Fiscal Sponsors: What to Look For

At a local gathering of the Nonprofit Startup School here in Portland I presented a session on how fiscal sponsorships can help new nonprofit organizations. One thing that surprised me (just a bit) was that several attendees assumed a fiscal sponsor was a for-profit organization that could help your nonprofit find money. Not so!

Normally a fiscal sponsor is an existing nonprofit with its own 501(c)(3) designation from the IRS. This sponsor can help your project by acting as the receiver and manager of your tax-exempt funds. This arrangement means you do not need to file for a tax exempt status of your own. The sponsor handles that, receives the donations, provides tax receipts, deposits the money, and authorizes all expenses. That is, they act as a financial overseer for your project, taking on a lot of the dealing with the IRS in the process. Some offer more services as part of the package, and some of those services might help you raise money, but the sponsor isn’t a place to look for money directly.

There are a few scenarios where a startup might find a fiscal sponsor to be quite useful. Let’s review three of them.

Incubator. If you’re just starting, it’s possible that you’re trying something so new and innovative that you’re just not certain if it will work or not. If your idea succeeds, you’ll want your own incorporated organization with a tax-exempt status, but if things go south, you don’t want to be left with an empty shell of a legal organization along with all the reporting requirement that entails. Simply put a fiscal sponsor allows you to skip the steps you will later need to undo. It’s like training wheels until you are certain enough to ride on your own.

Short term nonprofits. Some nonprofits work on projects that will be done in a year or two (maybe even less). In these cases, the work will be finished but the organization will still exist and need to be dissolved. Why create an organization that you know will just go away? Again, a fiscal sponsor can let you skip the step of establishing the legal entity and also skip the step of taking it apart.

Once-in-a-while nonprofits. Similarly, some nonprofits are established to do work that only comes up once a year. For most of the time the group will be doing nothing. If that’s the case, it seems like overkill to create a legal organization that will be dormant most of the time. A fiscal sponsor can be an ideal approach to this kind of work.

If you fit into one of those categories, you might next be wondering what the catch is, and it’s pretty simple. They charge you for this service. This is like a decision to rent vs. buy a house. If you rent, the landlord deals with the leaky roof and clogged drains, and you pay them rent to do that. If you buy your own house, there is no landlord. You deal with the roofers and plumbers on your own. So it’s a trade off. What works better in your situation? Typical fiscal sponsors charge a percentage of every donation made, often as low as 5% but more (perhaps 10% or 15%) if they offer more services. Once you understand the full value of these services, using a fiscal sponsor can turn out to be a great bargain.

So where do you find one? There are a handful of national 501(c)(3) organizations that are established to provide fiscal sponsor services to nonprofit projects. One is Tides, a community foundation that sponsors hundreds of nonprofit projects. If you’re starting an arts-based nonprofit, perhaps Fractured Atlas is a better fit. Search for smaller, local organizations in your community as well. Here in Portland, there’s a small, volunteer-run organization called the Charitable Partnership Fund that offers a low-fee, no-frills fiscal sponsorship option. You may have something in your community as well. The Fiscal Sponsor Directory will let you search for potential sponsors in your home city and state. You can also approach any 501(c)(3) organization with a compatible mission, but it’s wise to be thorough when looking.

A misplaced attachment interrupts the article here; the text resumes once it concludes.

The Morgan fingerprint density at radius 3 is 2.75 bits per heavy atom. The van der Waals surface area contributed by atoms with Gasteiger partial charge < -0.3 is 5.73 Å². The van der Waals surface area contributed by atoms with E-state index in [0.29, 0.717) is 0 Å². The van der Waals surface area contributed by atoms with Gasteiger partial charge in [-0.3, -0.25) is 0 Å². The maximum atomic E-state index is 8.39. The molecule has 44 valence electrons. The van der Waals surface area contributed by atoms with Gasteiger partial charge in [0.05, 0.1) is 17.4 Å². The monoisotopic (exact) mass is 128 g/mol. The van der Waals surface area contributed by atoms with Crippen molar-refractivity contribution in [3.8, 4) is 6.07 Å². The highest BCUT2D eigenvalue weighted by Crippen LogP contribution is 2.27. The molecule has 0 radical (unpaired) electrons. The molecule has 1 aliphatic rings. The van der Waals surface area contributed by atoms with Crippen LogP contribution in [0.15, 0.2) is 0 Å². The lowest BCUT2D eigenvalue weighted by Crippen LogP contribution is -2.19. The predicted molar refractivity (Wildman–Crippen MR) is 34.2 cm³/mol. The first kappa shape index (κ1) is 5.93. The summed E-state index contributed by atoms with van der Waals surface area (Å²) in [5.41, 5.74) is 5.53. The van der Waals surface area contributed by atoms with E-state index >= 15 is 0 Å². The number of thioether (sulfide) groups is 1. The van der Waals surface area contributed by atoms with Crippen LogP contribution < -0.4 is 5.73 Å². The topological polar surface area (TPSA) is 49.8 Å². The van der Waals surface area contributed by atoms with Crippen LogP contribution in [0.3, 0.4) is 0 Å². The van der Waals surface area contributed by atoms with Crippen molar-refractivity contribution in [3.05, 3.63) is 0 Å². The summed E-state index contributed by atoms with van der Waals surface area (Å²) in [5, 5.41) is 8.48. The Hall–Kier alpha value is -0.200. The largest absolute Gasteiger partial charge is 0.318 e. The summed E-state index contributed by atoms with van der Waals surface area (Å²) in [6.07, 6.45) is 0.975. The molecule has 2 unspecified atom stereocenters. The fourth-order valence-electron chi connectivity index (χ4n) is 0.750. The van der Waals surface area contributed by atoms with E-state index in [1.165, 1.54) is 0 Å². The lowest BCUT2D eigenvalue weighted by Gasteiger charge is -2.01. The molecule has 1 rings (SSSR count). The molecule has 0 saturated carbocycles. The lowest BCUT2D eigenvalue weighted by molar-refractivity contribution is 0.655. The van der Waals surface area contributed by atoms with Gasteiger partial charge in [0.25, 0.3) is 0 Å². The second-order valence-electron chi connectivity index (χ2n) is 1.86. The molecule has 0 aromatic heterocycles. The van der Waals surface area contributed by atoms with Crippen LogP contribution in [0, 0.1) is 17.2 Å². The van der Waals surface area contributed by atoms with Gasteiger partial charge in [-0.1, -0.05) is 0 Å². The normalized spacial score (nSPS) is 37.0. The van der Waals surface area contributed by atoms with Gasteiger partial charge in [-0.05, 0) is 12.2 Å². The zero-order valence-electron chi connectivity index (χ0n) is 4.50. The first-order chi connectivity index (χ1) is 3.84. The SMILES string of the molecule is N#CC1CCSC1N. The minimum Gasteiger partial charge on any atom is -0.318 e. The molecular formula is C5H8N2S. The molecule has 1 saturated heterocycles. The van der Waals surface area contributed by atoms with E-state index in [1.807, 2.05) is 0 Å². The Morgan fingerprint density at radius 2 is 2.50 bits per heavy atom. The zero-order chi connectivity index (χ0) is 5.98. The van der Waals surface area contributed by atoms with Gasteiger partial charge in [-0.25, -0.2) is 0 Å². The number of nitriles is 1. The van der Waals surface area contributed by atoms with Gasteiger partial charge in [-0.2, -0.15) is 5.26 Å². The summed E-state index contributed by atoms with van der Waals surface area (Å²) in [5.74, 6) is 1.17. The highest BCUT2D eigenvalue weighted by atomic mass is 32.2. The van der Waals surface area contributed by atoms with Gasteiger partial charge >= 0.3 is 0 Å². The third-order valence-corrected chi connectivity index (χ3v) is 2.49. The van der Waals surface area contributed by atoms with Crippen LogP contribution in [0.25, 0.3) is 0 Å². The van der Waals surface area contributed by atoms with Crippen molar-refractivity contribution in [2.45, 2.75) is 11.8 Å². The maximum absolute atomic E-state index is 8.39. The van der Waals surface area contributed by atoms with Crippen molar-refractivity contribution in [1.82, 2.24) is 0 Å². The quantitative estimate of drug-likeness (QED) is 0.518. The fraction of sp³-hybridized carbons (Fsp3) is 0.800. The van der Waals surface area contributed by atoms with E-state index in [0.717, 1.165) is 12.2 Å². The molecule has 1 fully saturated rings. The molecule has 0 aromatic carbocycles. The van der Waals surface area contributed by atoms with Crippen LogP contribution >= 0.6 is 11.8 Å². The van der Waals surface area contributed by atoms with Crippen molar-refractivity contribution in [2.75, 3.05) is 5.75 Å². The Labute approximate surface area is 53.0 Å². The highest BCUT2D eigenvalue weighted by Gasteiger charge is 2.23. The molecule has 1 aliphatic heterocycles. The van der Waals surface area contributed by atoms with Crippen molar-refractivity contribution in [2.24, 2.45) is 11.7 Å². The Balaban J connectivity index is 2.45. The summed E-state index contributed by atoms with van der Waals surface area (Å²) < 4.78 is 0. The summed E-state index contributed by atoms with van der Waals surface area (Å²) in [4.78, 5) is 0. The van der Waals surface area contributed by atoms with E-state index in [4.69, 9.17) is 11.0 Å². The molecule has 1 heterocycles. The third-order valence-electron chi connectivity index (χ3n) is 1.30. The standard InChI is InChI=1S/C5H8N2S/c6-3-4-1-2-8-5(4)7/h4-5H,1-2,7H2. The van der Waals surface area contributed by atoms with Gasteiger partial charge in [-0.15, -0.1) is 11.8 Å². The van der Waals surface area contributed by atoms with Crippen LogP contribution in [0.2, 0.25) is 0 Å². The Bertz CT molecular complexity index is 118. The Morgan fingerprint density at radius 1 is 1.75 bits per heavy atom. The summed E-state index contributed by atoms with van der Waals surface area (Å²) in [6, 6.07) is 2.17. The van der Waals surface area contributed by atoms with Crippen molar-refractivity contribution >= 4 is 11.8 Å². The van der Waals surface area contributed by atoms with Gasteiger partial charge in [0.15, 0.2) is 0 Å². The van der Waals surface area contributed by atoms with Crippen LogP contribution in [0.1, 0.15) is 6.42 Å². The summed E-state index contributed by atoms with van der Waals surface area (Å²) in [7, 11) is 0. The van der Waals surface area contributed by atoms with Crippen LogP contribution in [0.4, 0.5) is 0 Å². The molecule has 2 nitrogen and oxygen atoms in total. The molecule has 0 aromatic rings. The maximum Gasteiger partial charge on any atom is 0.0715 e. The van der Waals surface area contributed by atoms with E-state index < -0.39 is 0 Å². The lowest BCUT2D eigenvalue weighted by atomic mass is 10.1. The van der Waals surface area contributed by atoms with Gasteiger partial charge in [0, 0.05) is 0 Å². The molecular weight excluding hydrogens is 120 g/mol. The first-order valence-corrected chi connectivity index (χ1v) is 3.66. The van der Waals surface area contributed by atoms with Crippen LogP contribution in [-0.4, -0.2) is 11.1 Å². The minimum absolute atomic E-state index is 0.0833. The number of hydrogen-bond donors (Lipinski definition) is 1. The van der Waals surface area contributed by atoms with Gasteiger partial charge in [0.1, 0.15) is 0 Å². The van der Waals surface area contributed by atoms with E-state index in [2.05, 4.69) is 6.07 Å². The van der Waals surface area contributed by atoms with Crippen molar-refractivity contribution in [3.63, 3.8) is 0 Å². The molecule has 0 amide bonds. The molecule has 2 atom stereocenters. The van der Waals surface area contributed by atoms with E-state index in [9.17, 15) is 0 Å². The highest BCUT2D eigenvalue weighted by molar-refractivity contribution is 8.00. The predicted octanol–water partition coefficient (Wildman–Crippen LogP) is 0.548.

Obviously, not all fiscal sponsors are alike, and some will address your situation better than others. It’s important to vet your fiscal sponsor. This is especially true when approaching smaller organizations that might not fully understand what it takes to be a good sponsor. Like hiring a contractor to help fix up a house, it’s a good idea to approach a few, take notes, compare, and pick the one that fits best. Some things to consider:

  • Do they have a good reputation in the community?
  • Do they have a written process they follow when setting up the arrangement?
  • Can you see their financial statements?
  • Does someone who understands nonprofit accounting believe them to be sound financial statements?
  • Do they have sufficient financial resources to pull this off?
  • Do they have audited books?
  • Do you have a good “gut feeling” about the people working with the sponsor?
  • Does their mission match yours?
  • Do they ask you to sign a memorandum of understanding?
  • Do they keep your funds in a separate bank account?

Try to find an organization with as many “yes” answers as possible.


In short, the road to successfully establishing a nonprofit organization has many steps. Using a fiscal sponsor is a legitimate shortcut on this path and can help you skip some of the more bureaucratic steps. It’s an option worth considering.


In the Portland area and interested in meeting with me? Drop me a line.

–Richard Seymour, Nonprofit Startup School

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